Gloria M. Steinberg Patent Lawyer for Eureka, CA
Johnny Manriquez Patent Lawyer for Eureka, CA
Irvin Tyan Patent Lawyer for Eureka, CA
Ashkon Cyrus Patent Lawyer for Eureka, CA
Robert Neylan Patent Lawyer for Eureka, CA
Kurt Friedli Patent Lawyer for Eureka, CA
Brad Bertoglio Patent Lawyer for Eureka, CA
Michelle Novotny Patent Lawyer for Eureka, CA
Cary Chien Patent Lawyer for Eureka, CA
W. Eric Boyd Patent Lawyer for Eureka, CA
Eureka Patent Lawyers
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Legal Services Offered by Our On-Demand Eureka Patent Attorneys
Our experienced Eureka patent attorneys & lawyers represent individuals and businesses throughout the world with domestic and foreign patent preparation and prosecution matters. They have extensive experience handling applications from nearly every sector of technology, including biotechnology, computer hardware and software, communication networks, internet systems and methods, automotive, medical equipment, construction technology, consumer electronics, and clean technology research and development.
Our patent attorneys are of the most highly trained in the industry, requiring a scientific background, and passing a second level of testing known as the Patent Bar Examination. Thousands of patents are submitted to the patent office every day and a patent committee reviews each patent for its validity. The process requires that correctly drafted documentation present a clear case for the novelty of the invention, which is best made by a patent attorney with a higher education background in your industry.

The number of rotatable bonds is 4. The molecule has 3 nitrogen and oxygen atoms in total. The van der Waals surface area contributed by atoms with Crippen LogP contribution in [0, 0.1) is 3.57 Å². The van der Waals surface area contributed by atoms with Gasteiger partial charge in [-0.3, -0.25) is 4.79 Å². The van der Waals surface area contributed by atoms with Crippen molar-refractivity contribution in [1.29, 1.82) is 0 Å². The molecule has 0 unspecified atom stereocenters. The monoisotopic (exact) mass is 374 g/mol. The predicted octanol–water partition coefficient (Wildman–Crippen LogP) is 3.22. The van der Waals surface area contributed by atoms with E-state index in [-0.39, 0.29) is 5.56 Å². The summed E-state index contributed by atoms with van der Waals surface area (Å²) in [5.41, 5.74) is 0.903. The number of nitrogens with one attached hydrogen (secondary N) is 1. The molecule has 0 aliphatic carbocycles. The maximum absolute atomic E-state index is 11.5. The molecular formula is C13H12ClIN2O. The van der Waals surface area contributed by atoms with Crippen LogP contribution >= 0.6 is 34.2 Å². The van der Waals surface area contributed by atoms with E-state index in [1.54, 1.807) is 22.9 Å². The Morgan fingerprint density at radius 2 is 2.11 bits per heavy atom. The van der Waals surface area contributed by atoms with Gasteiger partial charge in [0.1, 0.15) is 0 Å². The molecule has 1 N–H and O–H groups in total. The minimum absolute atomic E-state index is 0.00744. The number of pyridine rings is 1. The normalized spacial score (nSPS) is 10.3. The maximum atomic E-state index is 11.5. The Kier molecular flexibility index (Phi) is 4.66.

Our Eureka patent attorneys & lawyers can help you file a provisional patent, which lasts for 1-year and allows you to immediately begin using/manufacturing your invention with the confidence that your idea is protected. These types of patents are great if you think your idea will change a lot over the next year before you file a (non-provisional) patent. These patents are easier to obtain and are less expensive but you should have a patent lawyer review your provisional patent application to insure that you are meeting your objectives when you file your patent.
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- 6 min read
What Is a Patentability Search?
A patentability search is a type of patent search that gives you valuable information about whether your invention will qualify for a patent. The search allows you to compare your invention with prior art.
The patentability search is the most common of all the different types of patent searches. It is otherwise known as a novelty search or a prior art search. Its goal is to make sure that your invention hasn't already been created by someone else. The search lets you compare your invention with prior art. This includes both preexisting patented and non-patented inventions.
Novelty searches and state-of-the-art searches are related. A state-of-the-art search prov
- 5 min read
What Is a Provisional Patent Search?
You can't do a provisional patent search online since they aren't published. That's because provisional applications do not yet hold any patent rights; they're just used to get a priority patent filing date. More than that, reading a provisional patent wouldn't do you much good since the patent hasn't yet gone through the whole patent process. That's why you should search for issued and pending patents rather than provisional patents.